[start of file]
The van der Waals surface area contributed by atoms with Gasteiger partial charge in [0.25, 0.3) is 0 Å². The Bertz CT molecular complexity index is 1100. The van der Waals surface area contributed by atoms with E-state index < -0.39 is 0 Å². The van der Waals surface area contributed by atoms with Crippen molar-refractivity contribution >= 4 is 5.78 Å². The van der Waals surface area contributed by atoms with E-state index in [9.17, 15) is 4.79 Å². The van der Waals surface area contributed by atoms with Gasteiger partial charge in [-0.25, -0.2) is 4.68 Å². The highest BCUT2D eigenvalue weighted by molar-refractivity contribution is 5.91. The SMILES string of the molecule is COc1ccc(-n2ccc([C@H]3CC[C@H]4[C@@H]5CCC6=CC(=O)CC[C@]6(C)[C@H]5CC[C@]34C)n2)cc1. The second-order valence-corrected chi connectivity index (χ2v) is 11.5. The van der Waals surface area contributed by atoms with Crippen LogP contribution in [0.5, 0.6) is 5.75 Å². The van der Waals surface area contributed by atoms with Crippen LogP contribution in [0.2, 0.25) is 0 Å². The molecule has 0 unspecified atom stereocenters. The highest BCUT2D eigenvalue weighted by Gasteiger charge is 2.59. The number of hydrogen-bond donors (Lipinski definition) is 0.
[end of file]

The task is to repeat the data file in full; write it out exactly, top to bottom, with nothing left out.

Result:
The van der Waals surface area contributed by atoms with Gasteiger partial charge in [0.25, 0.3) is 0 Å². The Bertz CT molecular complexity index is 1100. The van der Waals surface area contributed by atoms with E-state index < -0.39 is 0 Å². The van der Waals surface area contributed by atoms with Crippen molar-refractivity contribution >= 4 is 5.78 Å². The van der Waals surface area contributed by atoms with E-state index in [9.17, 15) is 4.79 Å². The van der Waals surface area contributed by atoms with Gasteiger partial charge in [-0.25, -0.2) is 4.68 Å². The highest BCUT2D eigenvalue weighted by molar-refractivity contribution is 5.91. The SMILES string of the molecule is COc1ccc(-n2ccc([C@H]3CC[C@H]4[C@@H]5CCC6=CC(=O)CC[C@]6(C)[C@H]5CC[C@]34C)n2)cc1. The second-order valence-corrected chi connectivity index (χ2v) is 11.5. The van der Waals surface area contributed by atoms with Crippen LogP contribution in [0.5, 0.6) is 5.75 Å². The van der Waals surface area contributed by atoms with Crippen LogP contribution in [0.2, 0.25) is 0 Å². The molecule has 0 unspecified atom stereocenters. The highest BCUT2D eigenvalue weighted by Gasteiger charge is 2.59. The number of hydrogen-bond donors (Lipinski definition) is 0.